Skye remains our access point for the series, and yet she's also a strange addition to the team. Only Coulson seems to really understand why he's brought her on board. Neither May nor Ward are behind the decision, and even Fury warned Coulson that she's a risk. Of course, Fury couldn't have known how right he was, could he? The episode closed with Skye getting a text asking her if she was still on board with Rising Tide. She texted back, "I'm in," but at least had the decency to look conflicted.
When the gang came together -- okay, they were captured and put together on the loading bay -- they decided to blow a hole in the side of their hijacked plane in order to disable the door locks. A little extreme, but effective. Also effective -- but I'm not buying it for a minute -- was the inflatable raft used to plug the hole. There is no way that wouldn't have just been ripped through the hole. I demand to know what that raft was made of.
At least they knew that comic book science was in play when using that strategy, otherwise, it could have been a disaster! The action sequences, both in the bus and at the temple, were handled very well and it was great seeing everyone on the team able to hold their own when given no other choice.
All in all, this second episode left me even more breathless than the first. Comic books are action-based by their very nature, so it was nice to see "Agents of S.H.I.E.L.D." embracing that aspect with its storytelling. So many crime shows on TV are forensics-based, making "S.H.I.E.L.D." feel like a welcome throwback to the action series of the 1970s and 1980s. This could well be an "A-Team" for the new millennium, with Coulson's Lola as the new KITT from "Knight Rider."
While the stakes weren't as high this episode, they were just high enough. The team learned to work together, and more important, they learned to trust one another. Now that we've gotten past that, I expect bigger and better from "Agents of S.H.I.E.L.D." The Marvel Universe is a vast playground with plenty of crazy stuff going on. Coulson said the world changed when the Avengers battled an invasion in New York City. Let's explore that world now, OK?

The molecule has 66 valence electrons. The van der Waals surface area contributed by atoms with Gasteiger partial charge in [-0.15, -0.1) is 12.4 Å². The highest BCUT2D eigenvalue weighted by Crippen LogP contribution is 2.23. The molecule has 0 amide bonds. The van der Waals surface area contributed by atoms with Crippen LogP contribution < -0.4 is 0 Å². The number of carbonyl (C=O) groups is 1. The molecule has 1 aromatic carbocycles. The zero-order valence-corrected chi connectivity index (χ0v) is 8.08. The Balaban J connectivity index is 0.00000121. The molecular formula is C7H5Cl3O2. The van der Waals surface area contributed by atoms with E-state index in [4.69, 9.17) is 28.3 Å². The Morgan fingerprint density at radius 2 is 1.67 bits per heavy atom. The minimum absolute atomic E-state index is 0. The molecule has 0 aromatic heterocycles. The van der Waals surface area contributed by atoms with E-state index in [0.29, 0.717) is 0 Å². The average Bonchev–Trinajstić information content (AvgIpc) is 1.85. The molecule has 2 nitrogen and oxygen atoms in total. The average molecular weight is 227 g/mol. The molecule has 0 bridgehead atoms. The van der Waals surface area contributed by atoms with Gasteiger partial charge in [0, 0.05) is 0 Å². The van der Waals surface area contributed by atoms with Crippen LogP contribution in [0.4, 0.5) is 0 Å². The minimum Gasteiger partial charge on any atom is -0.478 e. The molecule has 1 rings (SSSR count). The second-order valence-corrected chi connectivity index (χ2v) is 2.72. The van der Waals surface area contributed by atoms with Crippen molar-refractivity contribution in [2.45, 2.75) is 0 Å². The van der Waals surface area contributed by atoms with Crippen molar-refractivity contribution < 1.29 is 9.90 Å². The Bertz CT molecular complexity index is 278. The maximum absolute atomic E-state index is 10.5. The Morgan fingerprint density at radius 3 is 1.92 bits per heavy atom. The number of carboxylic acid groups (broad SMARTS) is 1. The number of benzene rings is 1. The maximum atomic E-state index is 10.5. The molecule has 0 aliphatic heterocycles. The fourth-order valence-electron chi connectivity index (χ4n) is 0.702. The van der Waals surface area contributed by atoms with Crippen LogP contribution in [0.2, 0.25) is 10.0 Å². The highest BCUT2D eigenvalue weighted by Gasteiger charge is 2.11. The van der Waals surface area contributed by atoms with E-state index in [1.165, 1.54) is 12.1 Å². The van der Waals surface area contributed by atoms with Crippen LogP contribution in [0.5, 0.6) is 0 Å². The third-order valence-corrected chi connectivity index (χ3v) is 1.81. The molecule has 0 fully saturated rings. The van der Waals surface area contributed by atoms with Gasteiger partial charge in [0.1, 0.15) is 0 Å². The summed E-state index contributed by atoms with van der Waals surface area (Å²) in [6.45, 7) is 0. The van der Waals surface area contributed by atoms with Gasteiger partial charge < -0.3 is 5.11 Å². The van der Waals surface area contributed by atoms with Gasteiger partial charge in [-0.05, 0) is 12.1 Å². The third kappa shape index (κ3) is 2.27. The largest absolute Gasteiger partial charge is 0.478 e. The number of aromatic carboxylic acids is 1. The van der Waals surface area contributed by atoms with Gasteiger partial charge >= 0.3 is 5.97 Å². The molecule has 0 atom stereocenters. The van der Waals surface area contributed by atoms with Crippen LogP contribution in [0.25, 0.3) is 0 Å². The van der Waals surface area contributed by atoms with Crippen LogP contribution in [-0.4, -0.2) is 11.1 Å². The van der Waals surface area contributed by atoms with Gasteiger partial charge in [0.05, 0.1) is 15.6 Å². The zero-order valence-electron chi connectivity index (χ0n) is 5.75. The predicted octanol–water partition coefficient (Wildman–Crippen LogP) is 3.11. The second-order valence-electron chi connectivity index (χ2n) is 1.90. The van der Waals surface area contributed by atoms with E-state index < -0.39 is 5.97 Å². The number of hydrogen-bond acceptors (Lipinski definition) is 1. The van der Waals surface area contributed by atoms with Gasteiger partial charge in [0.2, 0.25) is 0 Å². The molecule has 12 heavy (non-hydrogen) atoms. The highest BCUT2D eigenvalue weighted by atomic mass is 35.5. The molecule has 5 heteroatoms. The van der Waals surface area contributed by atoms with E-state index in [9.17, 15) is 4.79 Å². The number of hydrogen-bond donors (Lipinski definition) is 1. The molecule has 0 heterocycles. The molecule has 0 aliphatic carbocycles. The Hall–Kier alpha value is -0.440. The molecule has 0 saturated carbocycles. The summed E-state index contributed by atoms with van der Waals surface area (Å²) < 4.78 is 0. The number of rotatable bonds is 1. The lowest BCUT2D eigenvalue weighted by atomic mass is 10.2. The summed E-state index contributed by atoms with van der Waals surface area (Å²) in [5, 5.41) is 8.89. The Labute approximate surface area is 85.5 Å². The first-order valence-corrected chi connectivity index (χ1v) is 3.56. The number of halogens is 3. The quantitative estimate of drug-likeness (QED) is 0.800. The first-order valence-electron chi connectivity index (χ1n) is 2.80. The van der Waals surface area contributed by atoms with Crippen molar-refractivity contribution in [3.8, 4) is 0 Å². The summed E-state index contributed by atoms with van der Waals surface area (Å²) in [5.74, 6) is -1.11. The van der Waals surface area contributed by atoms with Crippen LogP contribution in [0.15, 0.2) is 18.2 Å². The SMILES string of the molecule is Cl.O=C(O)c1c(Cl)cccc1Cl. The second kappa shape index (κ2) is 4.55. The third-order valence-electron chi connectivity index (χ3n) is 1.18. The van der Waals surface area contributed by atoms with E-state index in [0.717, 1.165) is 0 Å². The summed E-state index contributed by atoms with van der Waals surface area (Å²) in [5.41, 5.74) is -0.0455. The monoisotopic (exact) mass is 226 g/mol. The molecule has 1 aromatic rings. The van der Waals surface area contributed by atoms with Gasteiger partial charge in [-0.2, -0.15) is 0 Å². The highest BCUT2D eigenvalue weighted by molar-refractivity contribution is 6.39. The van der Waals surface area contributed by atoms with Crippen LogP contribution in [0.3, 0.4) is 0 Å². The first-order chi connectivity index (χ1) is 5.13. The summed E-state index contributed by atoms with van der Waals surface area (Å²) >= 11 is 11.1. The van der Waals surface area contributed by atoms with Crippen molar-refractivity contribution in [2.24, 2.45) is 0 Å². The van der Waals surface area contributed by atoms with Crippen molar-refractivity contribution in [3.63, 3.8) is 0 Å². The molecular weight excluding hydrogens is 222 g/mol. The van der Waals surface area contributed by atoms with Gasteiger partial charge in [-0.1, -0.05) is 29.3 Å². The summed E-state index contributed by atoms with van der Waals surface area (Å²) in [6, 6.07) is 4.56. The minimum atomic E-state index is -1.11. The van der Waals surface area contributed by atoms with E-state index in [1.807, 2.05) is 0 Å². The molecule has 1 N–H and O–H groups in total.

- The last 0-8-4 was a hammer, referring to Thor's hammer. Coulson tracked it down in the Marvel short aptly titled, "A Funny Thing Happened on the Way to Thor's Hammer."
- The mysterious device dated back to the Hydra of the 1940s aka the Hydra from "Captain America: The First Avenger." And, of course, the gamma radiation contained in the device is the same gamma radiation that brought us The Incredible Hulk.
- Skye is hired on as a "consultant" for S.H.I.E.L.D. in the same way that Tony Stark (Iron Man) is a consultant.
- And, of course, the big one. Samuel L. Jackson reprised his role as Nick Fury in what is hopefully the first of many fun film cameos -- but not too many, too soon. We've had Hill and Fury now in two episodes. Take a breath and let these new "Agents" take the spotlight for a while.